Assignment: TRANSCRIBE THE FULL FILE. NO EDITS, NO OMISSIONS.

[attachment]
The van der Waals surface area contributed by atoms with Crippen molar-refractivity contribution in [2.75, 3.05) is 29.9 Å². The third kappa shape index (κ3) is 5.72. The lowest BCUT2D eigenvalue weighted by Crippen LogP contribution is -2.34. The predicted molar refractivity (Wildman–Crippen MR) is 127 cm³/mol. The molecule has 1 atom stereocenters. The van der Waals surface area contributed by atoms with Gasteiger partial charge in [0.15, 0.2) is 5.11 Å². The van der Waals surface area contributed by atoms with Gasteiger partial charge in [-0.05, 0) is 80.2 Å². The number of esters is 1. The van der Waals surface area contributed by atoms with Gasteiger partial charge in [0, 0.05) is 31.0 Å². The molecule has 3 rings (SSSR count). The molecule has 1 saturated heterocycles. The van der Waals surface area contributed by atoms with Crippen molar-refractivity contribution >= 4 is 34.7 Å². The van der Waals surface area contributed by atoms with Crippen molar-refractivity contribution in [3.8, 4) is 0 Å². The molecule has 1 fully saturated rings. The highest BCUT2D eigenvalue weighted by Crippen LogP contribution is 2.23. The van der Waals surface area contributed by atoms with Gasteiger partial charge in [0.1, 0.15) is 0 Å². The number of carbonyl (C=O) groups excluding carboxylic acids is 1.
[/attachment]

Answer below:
The van der Waals surface area contributed by atoms with Crippen molar-refractivity contribution in [2.75, 3.05) is 29.9 Å². The third kappa shape index (κ3) is 5.72. The lowest BCUT2D eigenvalue weighted by Crippen LogP contribution is -2.34. The predicted molar refractivity (Wildman–Crippen MR) is 127 cm³/mol. The molecule has 1 atom stereocenters. The van der Waals surface area contributed by atoms with Gasteiger partial charge in [0.15, 0.2) is 5.11 Å². The van der Waals surface area contributed by atoms with Gasteiger partial charge in [-0.05, 0) is 80.2 Å². The number of esters is 1. The van der Waals surface area contributed by atoms with Gasteiger partial charge in [0, 0.05) is 31.0 Å². The molecule has 3 rings (SSSR count). The molecule has 1 saturated heterocycles. The van der Waals surface area contributed by atoms with Crippen molar-refractivity contribution >= 4 is 34.7 Å². The van der Waals surface area contributed by atoms with Crippen molar-refractivity contribution in [3.8, 4) is 0 Å². The molecule has 1 fully saturated rings. The highest BCUT2D eigenvalue weighted by Crippen LogP contribution is 2.23. The van der Waals surface area contributed by atoms with Gasteiger partial charge in [0.1, 0.15) is 0 Å². The number of carbonyl (C=O) groups excluding carboxylic acids is 1.